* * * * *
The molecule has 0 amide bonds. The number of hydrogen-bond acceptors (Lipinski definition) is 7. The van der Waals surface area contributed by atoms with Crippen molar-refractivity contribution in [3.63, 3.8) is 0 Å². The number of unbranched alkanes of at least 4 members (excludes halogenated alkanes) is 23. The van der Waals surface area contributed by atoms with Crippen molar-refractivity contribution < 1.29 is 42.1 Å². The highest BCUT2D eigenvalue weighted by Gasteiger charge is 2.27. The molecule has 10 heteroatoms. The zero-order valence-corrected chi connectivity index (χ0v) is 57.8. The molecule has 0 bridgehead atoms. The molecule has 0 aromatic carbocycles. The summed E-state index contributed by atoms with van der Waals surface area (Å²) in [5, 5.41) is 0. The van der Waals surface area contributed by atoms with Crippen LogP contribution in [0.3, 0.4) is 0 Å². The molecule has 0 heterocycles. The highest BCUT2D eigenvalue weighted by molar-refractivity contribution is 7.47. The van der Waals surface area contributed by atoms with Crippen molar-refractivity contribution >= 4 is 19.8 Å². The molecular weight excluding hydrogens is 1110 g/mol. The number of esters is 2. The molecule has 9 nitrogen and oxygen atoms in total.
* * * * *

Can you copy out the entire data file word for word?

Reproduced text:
The molecule has 0 amide bonds. The number of hydrogen-bond acceptors (Lipinski definition) is 7. The van der Waals surface area contributed by atoms with Crippen molar-refractivity contribution in [3.63, 3.8) is 0 Å². The number of unbranched alkanes of at least 4 members (excludes halogenated alkanes) is 23. The van der Waals surface area contributed by atoms with Crippen molar-refractivity contribution < 1.29 is 42.1 Å². The highest BCUT2D eigenvalue weighted by Gasteiger charge is 2.27. The molecule has 10 heteroatoms. The zero-order valence-corrected chi connectivity index (χ0v) is 57.8. The molecule has 0 bridgehead atoms. The molecule has 0 aromatic carbocycles. The summed E-state index contributed by atoms with van der Waals surface area (Å²) in [5, 5.41) is 0. The van der Waals surface area contributed by atoms with Crippen LogP contribution in [0.3, 0.4) is 0 Å². The molecule has 0 heterocycles. The highest BCUT2D eigenvalue weighted by molar-refractivity contribution is 7.47. The van der Waals surface area contributed by atoms with Crippen molar-refractivity contribution >= 4 is 19.8 Å². The molecular weight excluding hydrogens is 1110 g/mol. The number of esters is 2. The molecule has 9 nitrogen and oxygen atoms in total.